Gower, Lydgate, and Incest.
- Scanlon, Larry.
- Gower, Lydgate, and Incest.
- Scanlon, Larry. "Gower, Lydgate, and Incest." In Russell A. Peck and R. F. Yeager, eds. John Gower: Others and the Self. Publications of the John Gower Society XI (Cambridge: D.S. Brewer, 2017), pp. 156-82.
- For Chaucer (or at least, his fictional Man of Law), the sin of incest is unspeakable because "unkynde," that is, unnatural, an "abhominacion" (158). Eschewing such repression, Gower presents a detailed accounting of incest as wholly natural and yet not natural: sibling marriages were necessary for the children of Adam and Eve; natural law does not forbid it, only positive law; siblings Canace and Machaire were drawn to their fatal union by a natural desire--yet the poet proceeds to contradict his own dispassionate analysis, as he excoriates Amon's rape of his sister Tamar as "ayein kinde," thus an object of horror (164, referring to CA VIII.215). Both Chaucer and Gower express an anxiety over incest consistent with the late medieval "tectonic shift" to the ideal of "companionate marriage" as natural and proper (166), but "it is Gower whose poetic is the fuller and more searching" (168). Scanlon discusses "three moments in particular in Lydgate's poetry where he confronts the legacy of Gower in the form of the problem of incest" (172). In the story of Oedipus, Lydgate dwells on the grisly unnatural union of mother and son as it gave rise to the unnatural crime of fratricide, but paradoxically notes the free choice of the brothers to sin (174). Departing from Gower, he darkens the union of Canace and Machaire as "unnatural," even as he appears to celebrate the "meek[ness]" of Canace as she obeys her father's murderous command (177). In the unfinished allegory Reason and Sensuality, the goddess Diana (as moral instructress) advises the protagonist to reject illicit unions, including the unnatural sin of incest (178); his reward will be marriage, uneasily "naturalize[d] . . . as the true consummation of erotic desire" (180). Lydgate has not resolved the contradictions in Gower's conflicted treatment of incest, but the tension may be strategic on his part as it is inherent in the topic. [LBB. Copyright. John Gower Society. JGN 36.2].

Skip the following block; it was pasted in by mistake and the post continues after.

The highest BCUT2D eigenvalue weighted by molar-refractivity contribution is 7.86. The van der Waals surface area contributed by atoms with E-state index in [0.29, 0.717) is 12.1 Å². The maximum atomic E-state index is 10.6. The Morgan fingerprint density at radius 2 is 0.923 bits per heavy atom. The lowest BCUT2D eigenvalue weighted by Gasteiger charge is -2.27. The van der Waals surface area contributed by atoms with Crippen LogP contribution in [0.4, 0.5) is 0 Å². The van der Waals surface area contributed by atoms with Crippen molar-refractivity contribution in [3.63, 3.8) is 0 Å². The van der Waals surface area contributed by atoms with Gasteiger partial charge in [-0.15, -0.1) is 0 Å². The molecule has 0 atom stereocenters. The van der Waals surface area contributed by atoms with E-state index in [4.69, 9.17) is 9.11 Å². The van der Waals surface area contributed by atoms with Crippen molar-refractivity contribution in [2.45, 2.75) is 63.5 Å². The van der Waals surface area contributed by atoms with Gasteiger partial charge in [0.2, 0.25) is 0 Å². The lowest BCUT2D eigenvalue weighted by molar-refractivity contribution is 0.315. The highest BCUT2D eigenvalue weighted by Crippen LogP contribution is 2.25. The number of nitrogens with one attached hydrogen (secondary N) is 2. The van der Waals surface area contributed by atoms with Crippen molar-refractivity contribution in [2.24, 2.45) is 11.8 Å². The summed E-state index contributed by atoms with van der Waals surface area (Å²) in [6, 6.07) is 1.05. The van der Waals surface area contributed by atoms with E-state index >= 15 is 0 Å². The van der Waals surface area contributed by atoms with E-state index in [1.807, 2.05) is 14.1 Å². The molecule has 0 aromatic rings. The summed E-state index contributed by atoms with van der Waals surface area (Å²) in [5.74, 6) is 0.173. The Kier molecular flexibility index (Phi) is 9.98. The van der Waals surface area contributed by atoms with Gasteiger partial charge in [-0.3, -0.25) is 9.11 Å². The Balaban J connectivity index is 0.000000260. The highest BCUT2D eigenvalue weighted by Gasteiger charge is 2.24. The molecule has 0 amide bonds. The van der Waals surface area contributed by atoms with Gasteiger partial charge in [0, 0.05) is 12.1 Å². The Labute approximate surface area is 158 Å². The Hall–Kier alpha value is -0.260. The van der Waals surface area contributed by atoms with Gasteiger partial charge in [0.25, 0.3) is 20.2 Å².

- Gower Subjects
- Confessio Amanti
Sources, Analogues, and Literary Relations
Influence and Later Allusion